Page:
Is justice being served?

Tuesday, May 13, 2014    

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Dear Editor,

"I promise to stand up for justice, brotherhood and peace..." This statement forms a critical part of my oath to country. Justice, I believe, is a human right. It is like the Caribbean sea in which we float, and, like the sea, it is seemingly calm at times, but at others, like the onset of a hurricane, it is tumultuous and it is uncertain. Like the sea, the permutations of possibilities are endless.

There are some who suggest that justice and the justice system should be overseen by "an oligarchy of gods", and as such should not gyrate itself amongst the hoi polloi. It is my view that justice and the justice system deserves nothing less than the reverence that is bestowed upon our gods.

However, those who participate in it are servants of the system. In large part this system is paid for by us — the people of Jamaica — who understand that it is the guardian of our society, our humanity. It is the rules of this system that help us to navigate it. They take us through various interpretations and outcomes. The system, by its design, has created its own intellectual discretion. It does not abide the strict confines of its borders. For, if it were to do so, it would find itself confined and confused and would inevitably destroy the very reason for which it was created.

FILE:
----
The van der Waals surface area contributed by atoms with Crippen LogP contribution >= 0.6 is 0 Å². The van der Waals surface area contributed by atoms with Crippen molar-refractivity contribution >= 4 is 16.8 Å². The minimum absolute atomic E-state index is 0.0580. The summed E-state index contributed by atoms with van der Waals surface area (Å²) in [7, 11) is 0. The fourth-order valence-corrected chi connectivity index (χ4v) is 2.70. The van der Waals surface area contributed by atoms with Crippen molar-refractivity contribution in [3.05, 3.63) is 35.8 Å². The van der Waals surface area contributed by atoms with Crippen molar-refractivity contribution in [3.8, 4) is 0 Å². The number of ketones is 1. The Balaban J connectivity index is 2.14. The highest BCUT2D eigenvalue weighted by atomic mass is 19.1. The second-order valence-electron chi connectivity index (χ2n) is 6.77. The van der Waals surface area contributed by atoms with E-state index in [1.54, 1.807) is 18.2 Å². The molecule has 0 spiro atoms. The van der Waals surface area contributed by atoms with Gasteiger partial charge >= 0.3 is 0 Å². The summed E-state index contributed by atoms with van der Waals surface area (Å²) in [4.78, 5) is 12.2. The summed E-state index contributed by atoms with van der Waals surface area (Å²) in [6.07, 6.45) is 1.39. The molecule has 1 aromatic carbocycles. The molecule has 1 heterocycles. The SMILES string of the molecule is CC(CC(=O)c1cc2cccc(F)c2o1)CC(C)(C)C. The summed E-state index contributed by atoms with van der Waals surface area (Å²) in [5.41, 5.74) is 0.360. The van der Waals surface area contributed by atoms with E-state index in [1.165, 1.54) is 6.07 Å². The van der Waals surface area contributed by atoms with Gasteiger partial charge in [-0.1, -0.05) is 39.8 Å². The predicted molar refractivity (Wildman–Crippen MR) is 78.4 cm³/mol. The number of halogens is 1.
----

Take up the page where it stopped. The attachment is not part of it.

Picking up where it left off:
Our justice system does not operate in a vacuum. It is dependent on a number of factors which need for attention; resources, financing, etc. The resources on which we rely are largely inherited. Many of the institutions were built in the 19th and 20th centuries. Many of the legislations were also enacted then. What has allowed it to last is that it is not insusceptible to change. For the only thing constant in life is change.

We have increased the supply of entrants to the system. The number of cases being served by the system has increased without a consummate increase in the number of judges or court houses or staff. If we continue along this path what will be the end of it?

Justice is a human right and so the system which protects it, protects humanity. Everyone, therefore, has a duty to protect its preserve. It must work.

Lisamae Gordon

lisamae@malcolmgordonlaw.com

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